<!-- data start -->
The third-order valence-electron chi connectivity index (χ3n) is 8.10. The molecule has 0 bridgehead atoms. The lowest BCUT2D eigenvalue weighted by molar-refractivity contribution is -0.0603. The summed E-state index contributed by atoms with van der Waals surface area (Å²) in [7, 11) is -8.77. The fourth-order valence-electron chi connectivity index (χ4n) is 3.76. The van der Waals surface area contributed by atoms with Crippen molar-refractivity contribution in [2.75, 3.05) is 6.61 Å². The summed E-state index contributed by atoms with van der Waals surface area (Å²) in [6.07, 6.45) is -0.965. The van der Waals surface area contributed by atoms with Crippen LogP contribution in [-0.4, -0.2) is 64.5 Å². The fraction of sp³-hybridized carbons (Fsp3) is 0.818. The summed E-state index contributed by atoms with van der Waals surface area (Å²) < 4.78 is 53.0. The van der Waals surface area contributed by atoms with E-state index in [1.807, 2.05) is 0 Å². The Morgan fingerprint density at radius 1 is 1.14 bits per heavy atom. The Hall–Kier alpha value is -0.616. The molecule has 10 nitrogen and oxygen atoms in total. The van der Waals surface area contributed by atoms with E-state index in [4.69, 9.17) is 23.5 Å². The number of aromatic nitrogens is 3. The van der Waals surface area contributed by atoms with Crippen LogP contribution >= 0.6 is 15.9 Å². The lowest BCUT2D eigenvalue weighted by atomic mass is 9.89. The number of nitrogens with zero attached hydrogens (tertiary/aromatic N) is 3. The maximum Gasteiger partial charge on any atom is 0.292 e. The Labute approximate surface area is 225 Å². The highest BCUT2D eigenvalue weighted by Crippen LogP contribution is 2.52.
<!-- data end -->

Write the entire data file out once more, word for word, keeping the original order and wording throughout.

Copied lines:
The third-order valence-electron chi connectivity index (χ3n) is 8.10. The molecule has 0 bridgehead atoms. The lowest BCUT2D eigenvalue weighted by molar-refractivity contribution is -0.0603. The summed E-state index contributed by atoms with van der Waals surface area (Å²) in [7, 11) is -8.77. The fourth-order valence-electron chi connectivity index (χ4n) is 3.76. The van der Waals surface area contributed by atoms with Crippen molar-refractivity contribution in [2.75, 3.05) is 6.61 Å². The summed E-state index contributed by atoms with van der Waals surface area (Å²) in [6.07, 6.45) is -0.965. The van der Waals surface area contributed by atoms with Crippen LogP contribution in [-0.4, -0.2) is 64.5 Å². The fraction of sp³-hybridized carbons (Fsp3) is 0.818. The summed E-state index contributed by atoms with van der Waals surface area (Å²) < 4.78 is 53.0. The van der Waals surface area contributed by atoms with E-state index in [1.807, 2.05) is 0 Å². The Morgan fingerprint density at radius 1 is 1.14 bits per heavy atom. The Hall–Kier alpha value is -0.616. The molecule has 10 nitrogen and oxygen atoms in total. The van der Waals surface area contributed by atoms with E-state index in [4.69, 9.17) is 23.5 Å². The number of aromatic nitrogens is 3. The van der Waals surface area contributed by atoms with Crippen LogP contribution >= 0.6 is 15.9 Å². The lowest BCUT2D eigenvalue weighted by atomic mass is 9.89. The number of nitrogens with zero attached hydrogens (tertiary/aromatic N) is 3. The maximum Gasteiger partial charge on any atom is 0.292 e. The Labute approximate surface area is 225 Å². The highest BCUT2D eigenvalue weighted by Crippen LogP contribution is 2.52.